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3D-microdevice for minimally invasive surgeries

  • 22 February 2017

Scientists take challenge of developing functional microdevices for direct access to the brain, spinal cord, eye and other delicate parts of human body

A tiny robot that gets into the human body through the simple medical injection and, passing healthy organs, finds and treats directly the goal – a non-operable tumor… Doesn’t it sound at least like science-fiction? To make it real, a growing number of researchers are now working towards this direction with the prospect of transforming many aspects of healthcare and bioengineering in the nearest future. What makes it not so easy are unique challenges pertaining to design, fabrication and encoding functionality in producing functional microdevices.

Metin Sitti Hakan Ceylan Ceren Garip


How Can We Use Machine Learning in the Search for Exoplanets?

  • 01 February 2017

Bernhard Schölkopf joined the initiative "Latest Thinking"

Exoplanets are planets beyond our own solar system. Since they do not emit much light and moreover are very close to their parent stars they are difficult to detect directly. When searching for exoplanets, astronomers use telescopes to monitor the brightness of the parent star under investigation: Changes in brightness can point to a passing planet that obstructs part of the star’s surface. The recorded signal, however, contains not only the physical signal of the star but also systematic errors caused by the instrument. As Bernhard Schölkopf explains in this video, this noise can be removed by comparing the signal of the star of interest to those of a large number of other stars. Commonalities in their signals might be due to confounding effects of the instrument. Using machine learning, these observations can be used to train a system to predict the errors and correct the light curves.

Bernhard Schölkopf


Big Data in Robotics

  • 02 January 2017

Guest edited by Jeannette Bohg, Matei Ciocarlie, Javier Civera, Lydia E. Kavraki.

... new big data methods have the potential to allow robots to understand and operate in significantly more complex environments than was possible even in the recent past. This should lead to a qualitative leap in the performance and deployability of robotics in a wide array of practical applications and real settings.

Jeannette Bohg


Go-ahead for Cyber Valley

  • 15 December 2016

Science and industry form one of Europe's largest research partnerships in artificial intelligence

Intelligent systems will shape our future: they could drive us as autonomous cars, help us out in the home on a daily basis or perform medical services as tiny robots. An initiative by the Max Planck Society and the Max Planck Institute for Intelligent Systems in the Stuttgart-Tübingen area is bringing together partners from science and industry to establish Cyber Valley where systems can be developed that will be capable of performing such feats. Winfried Kretschmann, Minister-President of Baden-Württemberg, Theresia Bauer, Minister of Science in Baden-Württemberg and Martin Stratmann, President of the Max Planck Society, together with the other project participants, have launched the initiative on Thursday, 15 December 2016 in Stuttgart's Neues Schloss.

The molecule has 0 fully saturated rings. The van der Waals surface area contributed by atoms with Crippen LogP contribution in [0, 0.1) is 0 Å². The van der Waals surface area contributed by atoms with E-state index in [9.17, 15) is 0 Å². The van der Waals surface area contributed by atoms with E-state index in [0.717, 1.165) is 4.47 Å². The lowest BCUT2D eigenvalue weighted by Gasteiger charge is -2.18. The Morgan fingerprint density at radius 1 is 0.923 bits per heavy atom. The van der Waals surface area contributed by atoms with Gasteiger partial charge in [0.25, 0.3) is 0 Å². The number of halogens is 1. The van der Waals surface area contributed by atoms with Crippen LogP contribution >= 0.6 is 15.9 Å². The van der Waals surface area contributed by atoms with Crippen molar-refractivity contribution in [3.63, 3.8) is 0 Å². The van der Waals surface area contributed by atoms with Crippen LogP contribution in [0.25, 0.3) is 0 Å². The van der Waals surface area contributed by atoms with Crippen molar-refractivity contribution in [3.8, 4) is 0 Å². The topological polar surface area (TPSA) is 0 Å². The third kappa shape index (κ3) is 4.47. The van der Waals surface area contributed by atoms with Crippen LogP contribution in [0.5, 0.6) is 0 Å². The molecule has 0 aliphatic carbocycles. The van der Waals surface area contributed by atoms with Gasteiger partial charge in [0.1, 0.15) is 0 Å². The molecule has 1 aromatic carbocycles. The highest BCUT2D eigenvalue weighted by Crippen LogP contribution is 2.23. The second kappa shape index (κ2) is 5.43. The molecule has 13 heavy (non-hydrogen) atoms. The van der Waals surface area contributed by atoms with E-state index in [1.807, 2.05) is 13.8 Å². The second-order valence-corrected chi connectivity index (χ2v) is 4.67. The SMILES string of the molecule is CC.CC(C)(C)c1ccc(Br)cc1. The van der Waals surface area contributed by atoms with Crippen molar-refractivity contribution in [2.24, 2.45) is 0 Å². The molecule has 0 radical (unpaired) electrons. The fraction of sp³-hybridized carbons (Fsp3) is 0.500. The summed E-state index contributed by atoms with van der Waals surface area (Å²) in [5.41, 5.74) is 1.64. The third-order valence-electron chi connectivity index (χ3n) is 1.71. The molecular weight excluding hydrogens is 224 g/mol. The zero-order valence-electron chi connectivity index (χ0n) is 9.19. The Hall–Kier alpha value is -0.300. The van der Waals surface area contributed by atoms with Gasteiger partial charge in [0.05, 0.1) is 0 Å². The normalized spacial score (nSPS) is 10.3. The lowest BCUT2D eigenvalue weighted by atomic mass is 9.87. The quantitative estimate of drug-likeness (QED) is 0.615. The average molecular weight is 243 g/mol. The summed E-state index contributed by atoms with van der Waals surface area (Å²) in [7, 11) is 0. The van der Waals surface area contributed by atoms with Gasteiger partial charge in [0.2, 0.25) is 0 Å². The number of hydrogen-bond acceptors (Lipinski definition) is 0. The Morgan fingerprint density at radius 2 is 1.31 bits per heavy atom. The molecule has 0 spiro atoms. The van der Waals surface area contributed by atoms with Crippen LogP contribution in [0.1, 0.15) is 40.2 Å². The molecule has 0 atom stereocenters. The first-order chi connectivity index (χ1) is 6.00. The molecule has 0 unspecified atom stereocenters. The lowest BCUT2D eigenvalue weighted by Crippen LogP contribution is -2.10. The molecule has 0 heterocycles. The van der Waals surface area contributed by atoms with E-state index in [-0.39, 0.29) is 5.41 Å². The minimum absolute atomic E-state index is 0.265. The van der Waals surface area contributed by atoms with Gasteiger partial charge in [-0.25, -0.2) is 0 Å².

Matthias Tröndle


ICERM Seminar on Probabilistic Scientific Computing

  • 13 December 2016

An upcoming workshop in June 2017 will explore applications of probabilistic numerics.

Philipp Hennig


Dagstuhl Seminar on the Future of Learning with Kernels and Gaussian Processes

  • 03 December 2016

A recent meeting at the Leibniz Centre for Computer Science highlights the ongoing significance of analytic nonparametric models for machine learning.

Philipp Hennig


Finalist for the Best Interactive Session Paper

  • 17 November 2016

at the IEEE-RAS International Conference on Humanoid Robots (Humanoids 2016)

Brahayam Ponton Alexander Herzog Ludovic Righetti Stefan Schaal


Summer School on Probabilistic Numerics in 2017

  • 01 November 2016

The Dobbiaco Summer School 2017 will be devoted to Probabilistic Numerics, and taught by Philipp Hennig & Mark Girolami.

Philipp Hennig


Finalist for Best Paper Award

  • 28 October 2016

at the 4th RSI International Conference on Robotics and Mechatronics (ICROM).

Majid Khadiv Alexander Herzog Stefan Schaal Ludovic Righetti


The Paralympics are over - the Cybathlon starts!

  • 08 October 2016

CYBATHLON Championship for Athletes with Disabilities

Zürich. On October 8, 2016, a collaboration of the research group "Brain-Computer-Interfaces" at the MPI-IS and the "Autonomous Systems Lab" at the TU Darmstadt will send a joint team into the Brain-computer-Interface Race at the Cybathlon 2016 in Zurich. The so called Athena-Minerva team consists mainly of computer science students of bachelor and master-level at the Technical University Darmstadt. They are interested in "Machine Learning", signal processing and especially for Brain-Computer-Interfaces (BCI). The team is headed by Moritz Grosse-Wentrup from MPI-IS and by Jan Peters, TU Darmstadt. The pilot is Sebastian Reul.

Moritz Grosse-Wentrup